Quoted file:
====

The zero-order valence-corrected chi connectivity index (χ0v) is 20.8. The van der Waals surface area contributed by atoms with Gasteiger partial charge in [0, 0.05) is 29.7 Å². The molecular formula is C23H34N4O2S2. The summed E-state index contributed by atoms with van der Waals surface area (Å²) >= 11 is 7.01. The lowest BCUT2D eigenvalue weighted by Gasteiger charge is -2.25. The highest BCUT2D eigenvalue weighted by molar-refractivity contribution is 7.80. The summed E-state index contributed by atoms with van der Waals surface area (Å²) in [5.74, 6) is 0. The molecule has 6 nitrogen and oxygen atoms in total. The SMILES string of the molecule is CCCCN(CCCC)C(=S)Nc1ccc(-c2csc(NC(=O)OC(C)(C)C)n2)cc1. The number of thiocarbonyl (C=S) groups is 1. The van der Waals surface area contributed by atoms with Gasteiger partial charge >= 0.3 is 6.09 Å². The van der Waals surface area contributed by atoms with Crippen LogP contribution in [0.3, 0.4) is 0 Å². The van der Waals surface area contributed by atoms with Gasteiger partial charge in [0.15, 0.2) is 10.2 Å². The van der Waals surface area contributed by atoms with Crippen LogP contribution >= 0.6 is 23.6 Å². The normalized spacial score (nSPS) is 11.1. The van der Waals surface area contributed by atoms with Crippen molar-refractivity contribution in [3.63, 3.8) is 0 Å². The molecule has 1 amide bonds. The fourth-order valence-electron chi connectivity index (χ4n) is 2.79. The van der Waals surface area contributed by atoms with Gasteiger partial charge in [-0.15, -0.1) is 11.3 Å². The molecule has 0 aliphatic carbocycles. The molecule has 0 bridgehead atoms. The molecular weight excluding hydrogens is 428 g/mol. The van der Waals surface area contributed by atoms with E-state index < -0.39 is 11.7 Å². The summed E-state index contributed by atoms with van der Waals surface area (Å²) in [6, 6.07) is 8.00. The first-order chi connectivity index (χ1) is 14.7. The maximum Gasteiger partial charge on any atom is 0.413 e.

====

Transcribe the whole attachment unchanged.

The zero-order valence-corrected chi connectivity index (χ0v) is 20.8. The van der Waals surface area contributed by atoms with Gasteiger partial charge in [0, 0.05) is 29.7 Å². The molecular formula is C23H34N4O2S2. The summed E-state index contributed by atoms with van der Waals surface area (Å²) >= 11 is 7.01. The lowest BCUT2D eigenvalue weighted by Gasteiger charge is -2.25. The highest BCUT2D eigenvalue weighted by molar-refractivity contribution is 7.80. The summed E-state index contributed by atoms with van der Waals surface area (Å²) in [5.74, 6) is 0. The molecule has 6 nitrogen and oxygen atoms in total. The SMILES string of the molecule is CCCCN(CCCC)C(=S)Nc1ccc(-c2csc(NC(=O)OC(C)(C)C)n2)cc1. The number of thiocarbonyl (C=S) groups is 1. The van der Waals surface area contributed by atoms with Gasteiger partial charge >= 0.3 is 6.09 Å². The van der Waals surface area contributed by atoms with Crippen LogP contribution in [0.3, 0.4) is 0 Å². The van der Waals surface area contributed by atoms with Gasteiger partial charge in [0.15, 0.2) is 10.2 Å². The van der Waals surface area contributed by atoms with Crippen LogP contribution >= 0.6 is 23.6 Å². The normalized spacial score (nSPS) is 11.1. The van der Waals surface area contributed by atoms with Crippen molar-refractivity contribution in [3.63, 3.8) is 0 Å². The molecule has 1 amide bonds. The fourth-order valence-electron chi connectivity index (χ4n) is 2.79. The van der Waals surface area contributed by atoms with Gasteiger partial charge in [-0.15, -0.1) is 11.3 Å². The molecule has 0 aliphatic carbocycles. The molecule has 0 bridgehead atoms. The molecular weight excluding hydrogens is 428 g/mol. The van der Waals surface area contributed by atoms with E-state index < -0.39 is 11.7 Å². The summed E-state index contributed by atoms with van der Waals surface area (Å²) in [6, 6.07) is 8.00. The first-order chi connectivity index (χ1) is 14.7. The maximum Gasteiger partial charge on any atom is 0.413 e.